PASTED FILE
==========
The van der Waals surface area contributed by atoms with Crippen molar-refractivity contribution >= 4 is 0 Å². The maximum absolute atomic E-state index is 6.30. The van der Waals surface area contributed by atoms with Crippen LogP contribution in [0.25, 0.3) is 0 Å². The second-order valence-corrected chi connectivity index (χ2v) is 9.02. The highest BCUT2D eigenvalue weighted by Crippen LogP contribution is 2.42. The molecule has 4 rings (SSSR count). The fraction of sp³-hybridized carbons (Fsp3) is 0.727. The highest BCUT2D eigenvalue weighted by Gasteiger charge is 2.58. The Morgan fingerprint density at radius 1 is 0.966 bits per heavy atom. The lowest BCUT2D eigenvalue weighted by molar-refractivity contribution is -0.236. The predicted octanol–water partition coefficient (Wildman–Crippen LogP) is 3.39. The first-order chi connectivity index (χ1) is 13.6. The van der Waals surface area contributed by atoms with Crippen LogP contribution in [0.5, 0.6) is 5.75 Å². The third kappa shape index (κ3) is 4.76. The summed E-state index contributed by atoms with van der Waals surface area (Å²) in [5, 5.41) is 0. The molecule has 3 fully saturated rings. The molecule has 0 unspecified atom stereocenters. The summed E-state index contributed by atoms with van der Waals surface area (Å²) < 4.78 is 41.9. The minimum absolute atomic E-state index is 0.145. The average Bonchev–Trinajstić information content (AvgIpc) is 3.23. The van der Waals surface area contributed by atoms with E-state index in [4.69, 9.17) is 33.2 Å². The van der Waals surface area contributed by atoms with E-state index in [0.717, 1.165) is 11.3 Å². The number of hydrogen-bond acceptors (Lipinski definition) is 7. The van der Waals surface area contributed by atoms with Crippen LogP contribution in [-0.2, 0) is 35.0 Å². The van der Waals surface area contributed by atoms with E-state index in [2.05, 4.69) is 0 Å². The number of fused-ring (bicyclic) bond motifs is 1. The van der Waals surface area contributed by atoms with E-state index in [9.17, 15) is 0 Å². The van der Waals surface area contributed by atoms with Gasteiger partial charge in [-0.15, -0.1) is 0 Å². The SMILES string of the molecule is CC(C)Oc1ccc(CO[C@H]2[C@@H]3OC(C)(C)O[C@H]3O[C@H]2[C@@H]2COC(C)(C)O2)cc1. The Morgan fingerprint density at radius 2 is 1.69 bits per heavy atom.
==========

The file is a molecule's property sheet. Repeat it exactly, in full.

The van der Waals surface area contributed by atoms with Crippen molar-refractivity contribution >= 4 is 0 Å². The maximum absolute atomic E-state index is 6.30. The van der Waals surface area contributed by atoms with Crippen LogP contribution in [0.25, 0.3) is 0 Å². The second-order valence-corrected chi connectivity index (χ2v) is 9.02. The highest BCUT2D eigenvalue weighted by Crippen LogP contribution is 2.42. The molecule has 4 rings (SSSR count). The fraction of sp³-hybridized carbons (Fsp3) is 0.727. The highest BCUT2D eigenvalue weighted by Gasteiger charge is 2.58. The Morgan fingerprint density at radius 1 is 0.966 bits per heavy atom. The lowest BCUT2D eigenvalue weighted by molar-refractivity contribution is -0.236. The predicted octanol–water partition coefficient (Wildman–Crippen LogP) is 3.39. The first-order chi connectivity index (χ1) is 13.6. The van der Waals surface area contributed by atoms with Crippen LogP contribution in [0.5, 0.6) is 5.75 Å². The third kappa shape index (κ3) is 4.76. The summed E-state index contributed by atoms with van der Waals surface area (Å²) in [5, 5.41) is 0. The molecule has 3 fully saturated rings. The molecule has 0 unspecified atom stereocenters. The summed E-state index contributed by atoms with van der Waals surface area (Å²) < 4.78 is 41.9. The minimum absolute atomic E-state index is 0.145. The average Bonchev–Trinajstić information content (AvgIpc) is 3.23. The van der Waals surface area contributed by atoms with E-state index in [4.69, 9.17) is 33.2 Å². The van der Waals surface area contributed by atoms with E-state index in [0.717, 1.165) is 11.3 Å². The number of hydrogen-bond acceptors (Lipinski definition) is 7. The van der Waals surface area contributed by atoms with Crippen LogP contribution in [-0.2, 0) is 35.0 Å². The van der Waals surface area contributed by atoms with E-state index in [2.05, 4.69) is 0 Å². The number of fused-ring (bicyclic) bond motifs is 1. The van der Waals surface area contributed by atoms with E-state index in [9.17, 15) is 0 Å². The van der Waals surface area contributed by atoms with Gasteiger partial charge in [-0.15, -0.1) is 0 Å². The SMILES string of the molecule is CC(C)Oc1ccc(CO[C@H]2[C@@H]3OC(C)(C)O[C@H]3O[C@H]2[C@@H]2COC(C)(C)O2)cc1. The Morgan fingerprint density at radius 2 is 1.69 bits per heavy atom.